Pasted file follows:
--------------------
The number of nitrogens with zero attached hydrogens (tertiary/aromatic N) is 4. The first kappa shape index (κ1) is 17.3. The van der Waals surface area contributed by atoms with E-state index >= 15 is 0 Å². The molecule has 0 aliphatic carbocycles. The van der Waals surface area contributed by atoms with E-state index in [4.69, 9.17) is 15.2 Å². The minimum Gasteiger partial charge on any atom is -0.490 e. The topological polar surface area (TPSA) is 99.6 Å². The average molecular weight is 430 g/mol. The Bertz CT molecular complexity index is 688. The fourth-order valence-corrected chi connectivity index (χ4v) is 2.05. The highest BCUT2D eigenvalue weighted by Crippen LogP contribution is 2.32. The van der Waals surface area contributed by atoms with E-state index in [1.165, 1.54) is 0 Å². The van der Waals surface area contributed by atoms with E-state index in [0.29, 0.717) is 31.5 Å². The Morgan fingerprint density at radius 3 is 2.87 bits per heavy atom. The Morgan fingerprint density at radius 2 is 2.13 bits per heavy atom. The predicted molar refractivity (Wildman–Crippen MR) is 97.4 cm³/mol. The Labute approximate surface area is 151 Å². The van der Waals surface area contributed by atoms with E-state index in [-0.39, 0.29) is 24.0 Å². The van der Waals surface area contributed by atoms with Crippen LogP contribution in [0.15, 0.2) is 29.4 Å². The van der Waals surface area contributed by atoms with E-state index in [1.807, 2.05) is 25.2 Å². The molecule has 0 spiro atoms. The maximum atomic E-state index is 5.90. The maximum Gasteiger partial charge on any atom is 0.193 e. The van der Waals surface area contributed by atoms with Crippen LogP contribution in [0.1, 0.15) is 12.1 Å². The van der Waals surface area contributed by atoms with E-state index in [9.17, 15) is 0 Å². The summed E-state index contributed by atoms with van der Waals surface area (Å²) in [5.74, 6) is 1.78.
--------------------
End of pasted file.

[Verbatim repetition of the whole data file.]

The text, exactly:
The number of nitrogens with zero attached hydrogens (tertiary/aromatic N) is 4. The first kappa shape index (κ1) is 17.3. The van der Waals surface area contributed by atoms with E-state index >= 15 is 0 Å². The molecule has 0 aliphatic carbocycles. The van der Waals surface area contributed by atoms with E-state index in [4.69, 9.17) is 15.2 Å². The minimum Gasteiger partial charge on any atom is -0.490 e. The topological polar surface area (TPSA) is 99.6 Å². The average molecular weight is 430 g/mol. The Bertz CT molecular complexity index is 688. The fourth-order valence-corrected chi connectivity index (χ4v) is 2.05. The highest BCUT2D eigenvalue weighted by Crippen LogP contribution is 2.32. The van der Waals surface area contributed by atoms with E-state index in [1.165, 1.54) is 0 Å². The van der Waals surface area contributed by atoms with E-state index in [0.29, 0.717) is 31.5 Å². The Morgan fingerprint density at radius 3 is 2.87 bits per heavy atom. The Morgan fingerprint density at radius 2 is 2.13 bits per heavy atom. The predicted molar refractivity (Wildman–Crippen MR) is 97.4 cm³/mol. The Labute approximate surface area is 151 Å². The van der Waals surface area contributed by atoms with E-state index in [-0.39, 0.29) is 24.0 Å². The van der Waals surface area contributed by atoms with Crippen LogP contribution in [0.15, 0.2) is 29.4 Å². The van der Waals surface area contributed by atoms with E-state index in [1.807, 2.05) is 25.2 Å². The molecule has 0 spiro atoms. The maximum atomic E-state index is 5.90. The maximum Gasteiger partial charge on any atom is 0.193 e. The van der Waals surface area contributed by atoms with Crippen LogP contribution in [0.1, 0.15) is 12.1 Å². The van der Waals surface area contributed by atoms with E-state index in [9.17, 15) is 0 Å². The summed E-state index contributed by atoms with van der Waals surface area (Å²) in [5.74, 6) is 1.78.